U.S. House votes to block feds from busting state-legal medical marijuana operations

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In a historic move late last night, the U.S. House passed an amendment barring the U.S. Justice Department and the Drug Enforcement Administration from going after medical marijuana operations and users in states where it is legal on a 219 to 189 vote – one vote more than it needed to be approved.
Look outside, you might actually see pigs flying today.


While the move sounds like a lot of grandstanding and leaves a lot of interpretation up to the Justice Department – which has already lied and said it will use discretion when going after cases – if approved by the Senate the bill could actually allow medical marijuana patients and growers to bring up state medical marijuana laws at federal trials.
The amendment, sponsored by California Sens. Dana Rohrabacher and Sam Farr still has several procedural moves to make before it is ratified, but most suspect it will move on to the Senate. Rohrabacher, a Republican, called the bill a “no brainer” when debating it with his colleagues. Framing the argument for his conservative counterparts, he pointed out the state’s rights issues.
“Some people are suffering, and if a doctor feels that he needs to prescribe something to alleviate that suffering, it is immoral for this government to get in the way,” Rohrabacher said, his voice rising. “And that’s what’s happening.”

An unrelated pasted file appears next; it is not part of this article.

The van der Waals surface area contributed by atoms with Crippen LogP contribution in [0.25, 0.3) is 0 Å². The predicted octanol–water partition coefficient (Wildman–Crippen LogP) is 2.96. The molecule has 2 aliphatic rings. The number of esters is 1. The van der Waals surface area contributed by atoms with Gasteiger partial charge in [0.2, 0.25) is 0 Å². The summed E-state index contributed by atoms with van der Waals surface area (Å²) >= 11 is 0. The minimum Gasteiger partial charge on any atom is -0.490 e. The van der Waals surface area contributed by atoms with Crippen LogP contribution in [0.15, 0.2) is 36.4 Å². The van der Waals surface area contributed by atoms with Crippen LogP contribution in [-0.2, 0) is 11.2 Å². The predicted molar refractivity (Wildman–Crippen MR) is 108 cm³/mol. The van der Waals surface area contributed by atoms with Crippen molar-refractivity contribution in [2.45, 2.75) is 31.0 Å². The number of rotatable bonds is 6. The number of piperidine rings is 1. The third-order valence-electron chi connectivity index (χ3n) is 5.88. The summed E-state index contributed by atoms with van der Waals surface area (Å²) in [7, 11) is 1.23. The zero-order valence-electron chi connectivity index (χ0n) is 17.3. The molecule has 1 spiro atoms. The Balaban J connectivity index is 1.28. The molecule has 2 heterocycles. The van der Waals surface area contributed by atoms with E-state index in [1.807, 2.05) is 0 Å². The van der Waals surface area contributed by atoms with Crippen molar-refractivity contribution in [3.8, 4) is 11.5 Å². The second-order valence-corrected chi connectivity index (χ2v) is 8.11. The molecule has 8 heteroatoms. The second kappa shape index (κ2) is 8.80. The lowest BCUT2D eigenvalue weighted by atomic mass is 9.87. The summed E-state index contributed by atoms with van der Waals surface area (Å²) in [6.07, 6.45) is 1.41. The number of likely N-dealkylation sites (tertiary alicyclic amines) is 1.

Rep. Earl Blumenauer, a Democrat from Oregon, has also campaigned for marijuana law reform. “The conflicting nature of state and federal marijuana laws has created an untenable situation,” Blumenauer said to reporters before the debate last night. “It’s time we take the federal government out of the equation so medical marijuana business owners operating under state law aren’t living in constant fear of having their doors kicked down in the middle of the night.”
Tom Angell, president of the marijuana majority says the vote is a historic one that shows how the pendulum has swung in favor of rational cannabis laws.
“This historic vote shows just how quickly marijuana reform has become a mainstream issue,” he said in a release late last night. “The last time a similar amendment came up it didn’t come very close to passing but, since then, more states have passed medical marijuana laws and a couple have even legalized marijuana for all adults. More states are on this way later this year and in 2016, and it’s clear that more politicians are beginning to realize that the American people want the federal government to stop standing in the way. If any political observers weren’t aware that the end of the war on marijuana is nearing, they just found out.”
The measure still has a long way to go, and how much it would do to stop the DEA and Justice Department from going after medical marijuana business owners or growers they claim aren’t following state laws or that are breaking other federal laws like possession of firearms with a controlled substance.

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